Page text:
How the sweet sound of buzzing bees changed the tune of one Uzbek woman’s life

Modern equipment and training ensure traditional livelihoods can provide for rural households

Once afraid of bees, Gulhayo Khaydarova is now an expert beekeeper, known locally for the quality honey she extracts.

©FAO/Guzal Fayzieva


Morning breaks in the village Durmon, a quiet hamlet in the Bukhara region of southern Uzbekistan. There is no bustle of a big city. The only sounds are of chirping of birds and the humming of peaceful nature.

This is the setting for an ordinary day in the life of Gulhayo Khaydarova, a 35-year-old native of Durmon. She begins her work even before the sun rises, like her grandmothers and great-grandmothers used to do before her.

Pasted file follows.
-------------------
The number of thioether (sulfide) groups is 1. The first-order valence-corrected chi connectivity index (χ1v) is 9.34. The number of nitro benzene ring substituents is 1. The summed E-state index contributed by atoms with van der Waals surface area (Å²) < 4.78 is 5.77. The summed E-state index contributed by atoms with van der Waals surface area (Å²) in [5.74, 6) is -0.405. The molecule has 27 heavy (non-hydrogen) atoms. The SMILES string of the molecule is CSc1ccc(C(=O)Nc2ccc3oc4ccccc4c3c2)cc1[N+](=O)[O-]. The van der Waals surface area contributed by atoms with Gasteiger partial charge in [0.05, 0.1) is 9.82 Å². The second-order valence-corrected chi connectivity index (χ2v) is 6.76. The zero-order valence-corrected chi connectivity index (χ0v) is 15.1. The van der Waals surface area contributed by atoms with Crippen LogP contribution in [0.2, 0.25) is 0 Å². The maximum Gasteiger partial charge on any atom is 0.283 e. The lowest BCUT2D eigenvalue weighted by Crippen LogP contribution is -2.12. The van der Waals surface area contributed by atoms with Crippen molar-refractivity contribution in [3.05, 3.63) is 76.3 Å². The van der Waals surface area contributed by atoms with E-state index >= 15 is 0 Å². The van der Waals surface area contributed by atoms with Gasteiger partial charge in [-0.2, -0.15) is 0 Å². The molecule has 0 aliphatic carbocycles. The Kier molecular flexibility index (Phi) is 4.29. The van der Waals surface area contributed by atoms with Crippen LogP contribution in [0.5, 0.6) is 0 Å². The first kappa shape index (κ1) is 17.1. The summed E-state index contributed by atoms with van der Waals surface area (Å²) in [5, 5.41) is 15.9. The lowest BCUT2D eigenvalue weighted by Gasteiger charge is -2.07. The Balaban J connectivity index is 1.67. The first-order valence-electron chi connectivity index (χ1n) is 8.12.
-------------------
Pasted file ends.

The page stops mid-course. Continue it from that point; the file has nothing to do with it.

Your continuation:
Sweep the yard; milk the cow; feed the chickens: this is Gulhayo’s to-do list for the morning. She then cooks breakfast and sends the children, two boys, off to school.

After the children leave, it's time to turn to her other job. Though she would never have guessed it before, Gulhayo has been in beekeeping for many years now, and the natural honey she produces is famous throughout the village.

In the Khaydarov family, the traditions and secrets of beekeeping are passed down from generation to generation. Her father-in-law, Ravshan, knows this business inside and out.

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